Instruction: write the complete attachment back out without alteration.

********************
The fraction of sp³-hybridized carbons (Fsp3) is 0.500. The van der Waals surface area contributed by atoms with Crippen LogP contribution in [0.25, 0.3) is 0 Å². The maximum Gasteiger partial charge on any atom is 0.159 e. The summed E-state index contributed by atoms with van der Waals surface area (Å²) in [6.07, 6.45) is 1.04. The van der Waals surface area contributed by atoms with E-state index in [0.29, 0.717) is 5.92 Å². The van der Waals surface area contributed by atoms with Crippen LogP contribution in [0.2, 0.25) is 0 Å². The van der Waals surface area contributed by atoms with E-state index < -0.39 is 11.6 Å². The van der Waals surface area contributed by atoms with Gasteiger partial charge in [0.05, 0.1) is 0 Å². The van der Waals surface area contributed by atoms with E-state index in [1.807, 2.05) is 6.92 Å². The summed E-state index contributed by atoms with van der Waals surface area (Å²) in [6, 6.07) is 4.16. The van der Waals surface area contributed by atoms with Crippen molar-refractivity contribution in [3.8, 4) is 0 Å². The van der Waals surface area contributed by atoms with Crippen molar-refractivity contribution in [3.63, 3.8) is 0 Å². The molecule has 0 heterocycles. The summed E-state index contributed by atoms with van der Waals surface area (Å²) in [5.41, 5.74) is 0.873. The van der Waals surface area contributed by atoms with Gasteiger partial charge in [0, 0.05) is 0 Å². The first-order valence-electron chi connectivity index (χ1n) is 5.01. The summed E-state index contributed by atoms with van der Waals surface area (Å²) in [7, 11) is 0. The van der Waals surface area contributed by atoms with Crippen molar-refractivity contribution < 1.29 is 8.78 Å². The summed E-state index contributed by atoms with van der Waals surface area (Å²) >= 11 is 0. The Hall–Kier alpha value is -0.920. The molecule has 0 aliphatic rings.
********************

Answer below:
The fraction of sp³-hybridized carbons (Fsp3) is 0.500. The van der Waals surface area contributed by atoms with Crippen LogP contribution in [0.25, 0.3) is 0 Å². The maximum Gasteiger partial charge on any atom is 0.159 e. The summed E-state index contributed by atoms with van der Waals surface area (Å²) in [6.07, 6.45) is 1.04. The van der Waals surface area contributed by atoms with E-state index in [0.29, 0.717) is 5.92 Å². The van der Waals surface area contributed by atoms with Crippen LogP contribution in [0.2, 0.25) is 0 Å². The van der Waals surface area contributed by atoms with E-state index < -0.39 is 11.6 Å². The van der Waals surface area contributed by atoms with Gasteiger partial charge in [0.05, 0.1) is 0 Å². The van der Waals surface area contributed by atoms with E-state index in [1.807, 2.05) is 6.92 Å². The summed E-state index contributed by atoms with van der Waals surface area (Å²) in [6, 6.07) is 4.16. The van der Waals surface area contributed by atoms with Crippen molar-refractivity contribution in [3.8, 4) is 0 Å². The van der Waals surface area contributed by atoms with Crippen molar-refractivity contribution in [3.63, 3.8) is 0 Å². The molecule has 0 heterocycles. The summed E-state index contributed by atoms with van der Waals surface area (Å²) in [5.41, 5.74) is 0.873. The van der Waals surface area contributed by atoms with Gasteiger partial charge in [0, 0.05) is 0 Å². The first-order valence-electron chi connectivity index (χ1n) is 5.01. The summed E-state index contributed by atoms with van der Waals surface area (Å²) in [7, 11) is 0. The van der Waals surface area contributed by atoms with Crippen molar-refractivity contribution < 1.29 is 8.78 Å². The summed E-state index contributed by atoms with van der Waals surface area (Å²) >= 11 is 0. The Hall–Kier alpha value is -0.920. The molecule has 0 aliphatic rings.